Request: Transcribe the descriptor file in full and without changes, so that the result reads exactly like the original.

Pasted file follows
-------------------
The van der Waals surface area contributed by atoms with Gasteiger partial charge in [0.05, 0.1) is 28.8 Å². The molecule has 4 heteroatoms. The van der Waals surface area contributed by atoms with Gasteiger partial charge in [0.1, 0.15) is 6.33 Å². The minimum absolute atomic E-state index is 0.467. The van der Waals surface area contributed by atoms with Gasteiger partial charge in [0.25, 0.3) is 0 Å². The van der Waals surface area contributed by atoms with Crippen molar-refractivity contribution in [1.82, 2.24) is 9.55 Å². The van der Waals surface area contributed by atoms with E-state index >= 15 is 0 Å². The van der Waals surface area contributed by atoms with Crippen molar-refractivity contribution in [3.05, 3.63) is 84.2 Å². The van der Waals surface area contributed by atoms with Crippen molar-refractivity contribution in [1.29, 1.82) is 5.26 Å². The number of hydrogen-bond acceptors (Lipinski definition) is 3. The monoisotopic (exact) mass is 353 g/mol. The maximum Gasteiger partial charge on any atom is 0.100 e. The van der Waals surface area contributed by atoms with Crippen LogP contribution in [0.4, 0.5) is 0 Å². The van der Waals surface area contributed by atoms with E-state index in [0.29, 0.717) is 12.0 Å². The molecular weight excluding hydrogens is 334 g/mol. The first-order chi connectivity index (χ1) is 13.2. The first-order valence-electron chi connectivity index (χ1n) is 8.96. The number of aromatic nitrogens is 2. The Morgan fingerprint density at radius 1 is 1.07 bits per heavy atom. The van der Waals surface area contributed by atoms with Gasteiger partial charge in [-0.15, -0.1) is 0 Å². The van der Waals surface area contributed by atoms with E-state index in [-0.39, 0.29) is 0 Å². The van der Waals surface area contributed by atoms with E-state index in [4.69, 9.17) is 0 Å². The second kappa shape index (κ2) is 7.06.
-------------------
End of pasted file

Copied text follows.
The van der Waals surface area contributed by atoms with Gasteiger partial charge in [0.05, 0.1) is 28.8 Å². The molecule has 4 heteroatoms. The van der Waals surface area contributed by atoms with Gasteiger partial charge in [0.1, 0.15) is 6.33 Å². The minimum absolute atomic E-state index is 0.467. The van der Waals surface area contributed by atoms with Gasteiger partial charge in [0.25, 0.3) is 0 Å². The van der Waals surface area contributed by atoms with Crippen molar-refractivity contribution in [1.82, 2.24) is 9.55 Å². The van der Waals surface area contributed by atoms with E-state index >= 15 is 0 Å². The van der Waals surface area contributed by atoms with Crippen molar-refractivity contribution in [3.05, 3.63) is 84.2 Å². The van der Waals surface area contributed by atoms with Crippen molar-refractivity contribution in [1.29, 1.82) is 5.26 Å². The number of hydrogen-bond acceptors (Lipinski definition) is 3. The monoisotopic (exact) mass is 353 g/mol. The maximum Gasteiger partial charge on any atom is 0.100 e. The van der Waals surface area contributed by atoms with Crippen LogP contribution in [0.4, 0.5) is 0 Å². The van der Waals surface area contributed by atoms with E-state index in [0.29, 0.717) is 12.0 Å². The molecular weight excluding hydrogens is 334 g/mol. The first-order chi connectivity index (χ1) is 13.2. The first-order valence-electron chi connectivity index (χ1n) is 8.96. The number of aromatic nitrogens is 2. The Morgan fingerprint density at radius 1 is 1.07 bits per heavy atom. The van der Waals surface area contributed by atoms with Gasteiger partial charge in [-0.15, -0.1) is 0 Å². The van der Waals surface area contributed by atoms with E-state index in [-0.39, 0.29) is 0 Å². The van der Waals surface area contributed by atoms with E-state index in [4.69, 9.17) is 0 Å². The second kappa shape index (κ2) is 7.06.